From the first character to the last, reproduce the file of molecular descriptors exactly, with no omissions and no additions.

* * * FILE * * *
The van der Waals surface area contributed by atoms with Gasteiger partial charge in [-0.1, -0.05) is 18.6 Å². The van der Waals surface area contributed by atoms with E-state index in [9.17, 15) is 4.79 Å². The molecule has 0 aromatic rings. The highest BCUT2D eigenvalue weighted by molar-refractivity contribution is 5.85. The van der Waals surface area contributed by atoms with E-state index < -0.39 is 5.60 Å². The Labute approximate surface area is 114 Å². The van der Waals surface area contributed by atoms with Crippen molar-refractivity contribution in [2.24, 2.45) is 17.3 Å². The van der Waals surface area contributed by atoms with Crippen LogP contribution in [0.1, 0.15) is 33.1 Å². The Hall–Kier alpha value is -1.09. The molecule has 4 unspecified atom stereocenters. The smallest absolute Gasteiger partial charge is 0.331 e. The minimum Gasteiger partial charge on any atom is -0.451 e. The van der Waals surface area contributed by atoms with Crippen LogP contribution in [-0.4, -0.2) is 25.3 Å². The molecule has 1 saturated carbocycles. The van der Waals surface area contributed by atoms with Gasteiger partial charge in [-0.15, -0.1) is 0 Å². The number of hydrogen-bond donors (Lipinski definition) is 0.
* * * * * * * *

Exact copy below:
The van der Waals surface area contributed by atoms with Gasteiger partial charge in [-0.1, -0.05) is 18.6 Å². The van der Waals surface area contributed by atoms with E-state index in [9.17, 15) is 4.79 Å². The molecule has 0 aromatic rings. The highest BCUT2D eigenvalue weighted by molar-refractivity contribution is 5.85. The van der Waals surface area contributed by atoms with E-state index < -0.39 is 5.60 Å². The Labute approximate surface area is 114 Å². The van der Waals surface area contributed by atoms with Crippen molar-refractivity contribution in [2.24, 2.45) is 17.3 Å². The van der Waals surface area contributed by atoms with Crippen LogP contribution in [0.1, 0.15) is 33.1 Å². The Hall–Kier alpha value is -1.09. The molecule has 4 unspecified atom stereocenters. The smallest absolute Gasteiger partial charge is 0.331 e. The minimum Gasteiger partial charge on any atom is -0.451 e. The van der Waals surface area contributed by atoms with Crippen LogP contribution in [-0.4, -0.2) is 25.3 Å². The molecule has 1 saturated carbocycles. The van der Waals surface area contributed by atoms with Gasteiger partial charge in [-0.15, -0.1) is 0 Å². The number of hydrogen-bond donors (Lipinski definition) is 0.